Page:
When I think back to the “old days” (all of 4 years ago) I remember how people mostly adopted a persona when chatting online and when you actually met them it was as if you had met the shadow of the fabulous being at the other side of the connection. It was as if the anonymity of the chatroom made it somehow safer to interact more fully and when it came to face to face meetings, all that personality and vibe went right out the window leaving a husk in its place. It is ironic that the Net has connected us in so many ways and, at the same time, given us more opportunities to remain strangers.
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Sharing is Mama Lotto’s motto
By Ndivhuwo Khangale
Finally, a sensible and warm-hearted Lotto winner exists.
Unlike most jackpot winners, Lydia Nkhoma did not blow her millions on an expensive lifestyle, a mansion in a wealthy suburb, holidays abroad and designer clothing.
After winning the R10-million jackpot in 2002, the 53-year-old, from the Mookgapong township in Naboomspruit, Limpopo, spent a huge chunk of her winnings on building 10 houses for family members.
On top of that, she renovated her six-room house, developed her community and invested her money.
It was the R5 she got as a tip while working as a cleaner
Nkhoma and husband Hendriek Moatshe have not been to any exotic holiday spot – it is only now that they are planning to go to Durban during the Christmas season.
“God gave me this money to help others develop themselves,” the modest woman said when The Star met her in Naboomspruit.
As Nkhoma and her husband drove through the streets, it was evident that the two were darlings in the impoverished community.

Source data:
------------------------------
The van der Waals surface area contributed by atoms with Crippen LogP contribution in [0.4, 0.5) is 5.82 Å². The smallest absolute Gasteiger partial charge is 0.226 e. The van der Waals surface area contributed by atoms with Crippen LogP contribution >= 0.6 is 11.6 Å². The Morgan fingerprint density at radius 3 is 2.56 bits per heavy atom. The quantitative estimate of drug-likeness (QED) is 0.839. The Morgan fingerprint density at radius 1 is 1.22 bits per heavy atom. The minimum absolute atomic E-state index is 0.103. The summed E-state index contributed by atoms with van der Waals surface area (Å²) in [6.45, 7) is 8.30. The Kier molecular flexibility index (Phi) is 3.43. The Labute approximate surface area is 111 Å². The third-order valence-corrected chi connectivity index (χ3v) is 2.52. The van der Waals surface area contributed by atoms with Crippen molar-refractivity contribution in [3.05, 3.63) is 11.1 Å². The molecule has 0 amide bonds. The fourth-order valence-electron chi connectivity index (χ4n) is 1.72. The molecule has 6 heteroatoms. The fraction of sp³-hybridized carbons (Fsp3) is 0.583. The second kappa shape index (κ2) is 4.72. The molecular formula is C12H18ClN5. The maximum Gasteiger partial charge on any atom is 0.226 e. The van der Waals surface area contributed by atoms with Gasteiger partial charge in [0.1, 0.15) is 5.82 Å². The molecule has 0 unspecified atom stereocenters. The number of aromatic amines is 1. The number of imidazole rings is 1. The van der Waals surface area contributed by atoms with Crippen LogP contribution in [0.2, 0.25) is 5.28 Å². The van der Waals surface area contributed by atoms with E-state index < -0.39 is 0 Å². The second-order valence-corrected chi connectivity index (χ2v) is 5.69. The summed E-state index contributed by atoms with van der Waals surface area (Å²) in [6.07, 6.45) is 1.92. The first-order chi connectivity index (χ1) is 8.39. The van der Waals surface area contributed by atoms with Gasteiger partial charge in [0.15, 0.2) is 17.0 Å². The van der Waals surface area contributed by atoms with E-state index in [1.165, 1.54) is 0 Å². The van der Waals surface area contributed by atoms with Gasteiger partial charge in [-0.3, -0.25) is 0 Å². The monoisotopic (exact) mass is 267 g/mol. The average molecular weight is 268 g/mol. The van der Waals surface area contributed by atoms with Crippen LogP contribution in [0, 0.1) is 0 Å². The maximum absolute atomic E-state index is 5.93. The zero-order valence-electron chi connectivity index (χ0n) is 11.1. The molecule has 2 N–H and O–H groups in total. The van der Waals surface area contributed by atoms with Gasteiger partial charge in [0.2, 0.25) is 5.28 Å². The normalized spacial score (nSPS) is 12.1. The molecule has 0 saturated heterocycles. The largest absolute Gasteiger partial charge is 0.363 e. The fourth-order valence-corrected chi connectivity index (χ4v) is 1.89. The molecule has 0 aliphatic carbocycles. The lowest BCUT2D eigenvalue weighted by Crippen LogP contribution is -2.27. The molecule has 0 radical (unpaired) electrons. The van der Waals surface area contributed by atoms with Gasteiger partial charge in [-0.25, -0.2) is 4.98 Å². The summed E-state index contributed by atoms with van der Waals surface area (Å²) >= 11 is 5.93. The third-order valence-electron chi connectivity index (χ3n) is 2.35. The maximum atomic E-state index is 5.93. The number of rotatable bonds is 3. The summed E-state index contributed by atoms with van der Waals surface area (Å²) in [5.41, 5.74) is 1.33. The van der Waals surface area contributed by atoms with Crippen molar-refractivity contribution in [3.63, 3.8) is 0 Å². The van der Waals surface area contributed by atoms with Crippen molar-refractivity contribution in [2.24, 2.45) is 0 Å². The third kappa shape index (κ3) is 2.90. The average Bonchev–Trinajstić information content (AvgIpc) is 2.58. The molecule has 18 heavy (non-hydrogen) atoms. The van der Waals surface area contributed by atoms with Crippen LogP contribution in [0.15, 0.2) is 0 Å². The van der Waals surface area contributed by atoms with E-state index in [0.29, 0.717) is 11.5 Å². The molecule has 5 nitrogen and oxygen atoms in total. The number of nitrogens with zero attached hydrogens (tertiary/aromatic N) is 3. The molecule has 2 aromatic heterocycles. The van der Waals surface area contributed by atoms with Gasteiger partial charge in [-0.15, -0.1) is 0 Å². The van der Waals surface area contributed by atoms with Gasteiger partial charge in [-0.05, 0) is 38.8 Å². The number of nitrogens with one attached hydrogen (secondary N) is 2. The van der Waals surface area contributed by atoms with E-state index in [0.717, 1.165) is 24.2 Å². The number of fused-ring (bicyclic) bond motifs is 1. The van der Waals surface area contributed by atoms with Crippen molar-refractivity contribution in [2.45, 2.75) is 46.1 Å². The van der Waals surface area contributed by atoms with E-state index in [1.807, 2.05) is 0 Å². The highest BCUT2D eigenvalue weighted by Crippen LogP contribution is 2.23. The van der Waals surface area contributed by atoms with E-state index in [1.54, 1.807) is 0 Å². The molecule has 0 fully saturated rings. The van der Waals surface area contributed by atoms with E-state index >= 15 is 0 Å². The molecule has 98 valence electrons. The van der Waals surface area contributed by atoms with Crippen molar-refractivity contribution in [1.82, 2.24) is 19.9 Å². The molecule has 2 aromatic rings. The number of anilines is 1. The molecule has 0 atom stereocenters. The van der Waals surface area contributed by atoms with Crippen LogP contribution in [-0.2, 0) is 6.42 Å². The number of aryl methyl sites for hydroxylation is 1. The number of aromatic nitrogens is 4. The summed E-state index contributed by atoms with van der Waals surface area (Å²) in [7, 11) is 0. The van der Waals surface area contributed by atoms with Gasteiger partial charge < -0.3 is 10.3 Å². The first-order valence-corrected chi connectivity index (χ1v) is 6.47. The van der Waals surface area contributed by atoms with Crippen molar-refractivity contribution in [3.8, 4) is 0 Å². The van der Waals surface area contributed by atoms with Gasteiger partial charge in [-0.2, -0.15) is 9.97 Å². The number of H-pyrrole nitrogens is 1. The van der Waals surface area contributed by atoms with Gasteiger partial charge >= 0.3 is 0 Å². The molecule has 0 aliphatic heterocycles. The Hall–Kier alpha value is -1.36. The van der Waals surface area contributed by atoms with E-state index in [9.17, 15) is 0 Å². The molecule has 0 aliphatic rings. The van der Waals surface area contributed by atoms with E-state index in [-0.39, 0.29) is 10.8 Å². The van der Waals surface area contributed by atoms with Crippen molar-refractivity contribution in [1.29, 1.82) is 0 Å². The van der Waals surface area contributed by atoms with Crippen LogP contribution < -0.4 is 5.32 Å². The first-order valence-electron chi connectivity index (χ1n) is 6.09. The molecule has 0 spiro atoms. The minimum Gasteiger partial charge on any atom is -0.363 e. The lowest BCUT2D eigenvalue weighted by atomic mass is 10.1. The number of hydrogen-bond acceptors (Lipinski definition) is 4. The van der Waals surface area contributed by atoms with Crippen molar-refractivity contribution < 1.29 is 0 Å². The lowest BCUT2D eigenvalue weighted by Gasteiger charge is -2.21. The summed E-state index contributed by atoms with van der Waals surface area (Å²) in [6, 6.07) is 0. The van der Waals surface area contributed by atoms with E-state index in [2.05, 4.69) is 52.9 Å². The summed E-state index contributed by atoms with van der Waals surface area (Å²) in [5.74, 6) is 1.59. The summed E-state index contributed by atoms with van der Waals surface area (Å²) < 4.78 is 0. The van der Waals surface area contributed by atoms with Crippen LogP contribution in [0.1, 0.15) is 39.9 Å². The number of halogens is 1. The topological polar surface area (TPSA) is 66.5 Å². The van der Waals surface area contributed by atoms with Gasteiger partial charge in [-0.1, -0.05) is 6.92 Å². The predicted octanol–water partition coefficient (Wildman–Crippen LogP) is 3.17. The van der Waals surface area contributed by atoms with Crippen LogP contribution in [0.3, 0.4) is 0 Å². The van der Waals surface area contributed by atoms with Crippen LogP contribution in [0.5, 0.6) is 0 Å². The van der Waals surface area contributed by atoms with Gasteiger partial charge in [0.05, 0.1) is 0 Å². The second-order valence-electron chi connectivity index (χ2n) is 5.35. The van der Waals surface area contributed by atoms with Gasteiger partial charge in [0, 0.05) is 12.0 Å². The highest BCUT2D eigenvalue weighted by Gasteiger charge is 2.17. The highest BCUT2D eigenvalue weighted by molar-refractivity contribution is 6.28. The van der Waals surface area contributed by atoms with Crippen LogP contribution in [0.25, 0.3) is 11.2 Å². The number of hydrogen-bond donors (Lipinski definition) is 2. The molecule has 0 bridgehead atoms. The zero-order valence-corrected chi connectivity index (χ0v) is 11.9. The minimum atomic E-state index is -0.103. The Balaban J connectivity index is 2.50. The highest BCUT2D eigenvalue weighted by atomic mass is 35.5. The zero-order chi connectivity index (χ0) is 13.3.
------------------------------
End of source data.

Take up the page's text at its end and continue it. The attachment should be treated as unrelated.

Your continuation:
Children screamed “Mama wa Lotto”, meaning “Mother Lotto”, while adults waved at them in respect.
Nkhoma’s house is an ordinary structure painted in cream white. All she has done is to tile the walls and floors, and buy new furniture.
Apart from building three- and four-bedroom houses for her six sisters, two sons aged 24 and 33, her 31-year-old daughter and grandmother, she gave them R100 000 each and donated R7 000 to the church.
Seeing that there was no shopping complex in the area, she bought land, where a big complex is now under construction. Next to the complex is a brick company, which is run by her son and employs nine people from the community.
“There is no reason for me to stay in the suburbs because I relate better to people I grew up with. I want to see people happy and living life instead of complaining about it. This is where I belong,” said the former liquor store cleaner.
It was the R5 she got as a tip while working as a cleaner that changed her life.
On March 9 2002, Nkhoma took numbers from an old ticket and played them. She was watching the draw on TV when all of her numbers rolled out from the Lotto machine.
“I threw the ticket away, thinking that I was dreaming. I switched off the lights and tried to sleep, but I did not sleep the whole night.”
“The following morning I called my husband… He too thought I was dreaming.”
Moatshe said: “It really has changed our lives. No one works in the family because everybody has money…”
“But we don’t forget our neighbours and members of the community. This is a poor area and the people must share.”
- This article was originally published on page 2 of The Star on December 10, 2004
Now doesn’t that just give you warm fuzzies? Good for her! I only hope I have the good sense to emulate her when I win … :-S
It occurred to me that this feeling I was hoping for is a feeling that we could experience not just on our birthday but on all the other days of the year. Is this not a feeling we can experience all the days of our lives? Are we not magnificant beings of light and energy, truly special in our unique way? At the same time we are not special because if all beings are special and maginificant and parts of a greater whole, then no individual stands out as ‘more special’ than any other. We are all special and loved and supported and all we need do is recognise and experience that truth.
This sayeth the sage for the day …
With that, I give you Wired Gecko …